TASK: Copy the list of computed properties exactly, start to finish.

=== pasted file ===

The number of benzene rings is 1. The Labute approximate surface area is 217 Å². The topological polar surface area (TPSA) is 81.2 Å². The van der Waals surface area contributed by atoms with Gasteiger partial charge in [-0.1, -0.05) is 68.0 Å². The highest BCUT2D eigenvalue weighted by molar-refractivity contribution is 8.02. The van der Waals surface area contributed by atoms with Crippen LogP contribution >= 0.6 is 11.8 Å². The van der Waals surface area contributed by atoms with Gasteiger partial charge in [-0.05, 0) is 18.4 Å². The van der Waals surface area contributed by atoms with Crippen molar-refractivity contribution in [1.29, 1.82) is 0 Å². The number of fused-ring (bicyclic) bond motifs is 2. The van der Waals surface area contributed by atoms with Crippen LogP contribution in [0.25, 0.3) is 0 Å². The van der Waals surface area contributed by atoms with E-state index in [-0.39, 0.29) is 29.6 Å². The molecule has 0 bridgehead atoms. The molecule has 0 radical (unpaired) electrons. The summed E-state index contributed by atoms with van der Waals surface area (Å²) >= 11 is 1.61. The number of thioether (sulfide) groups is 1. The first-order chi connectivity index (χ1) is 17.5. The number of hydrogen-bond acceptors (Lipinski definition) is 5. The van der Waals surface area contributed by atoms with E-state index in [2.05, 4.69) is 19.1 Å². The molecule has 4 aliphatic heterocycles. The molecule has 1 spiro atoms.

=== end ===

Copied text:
The number of benzene rings is 1. The Labute approximate surface area is 217 Å². The topological polar surface area (TPSA) is 81.2 Å². The van der Waals surface area contributed by atoms with Gasteiger partial charge in [-0.1, -0.05) is 68.0 Å². The highest BCUT2D eigenvalue weighted by molar-refractivity contribution is 8.02. The van der Waals surface area contributed by atoms with Crippen LogP contribution >= 0.6 is 11.8 Å². The van der Waals surface area contributed by atoms with Gasteiger partial charge in [-0.05, 0) is 18.4 Å². The van der Waals surface area contributed by atoms with Crippen molar-refractivity contribution in [1.29, 1.82) is 0 Å². The number of fused-ring (bicyclic) bond motifs is 2. The van der Waals surface area contributed by atoms with Crippen LogP contribution in [0.25, 0.3) is 0 Å². The van der Waals surface area contributed by atoms with E-state index in [-0.39, 0.29) is 29.6 Å². The molecule has 0 bridgehead atoms. The molecule has 0 radical (unpaired) electrons. The summed E-state index contributed by atoms with van der Waals surface area (Å²) >= 11 is 1.61. The number of thioether (sulfide) groups is 1. The first-order chi connectivity index (χ1) is 17.5. The number of hydrogen-bond acceptors (Lipinski definition) is 5. The van der Waals surface area contributed by atoms with E-state index in [2.05, 4.69) is 19.1 Å². The molecule has 4 aliphatic heterocycles. The molecule has 1 spiro atoms.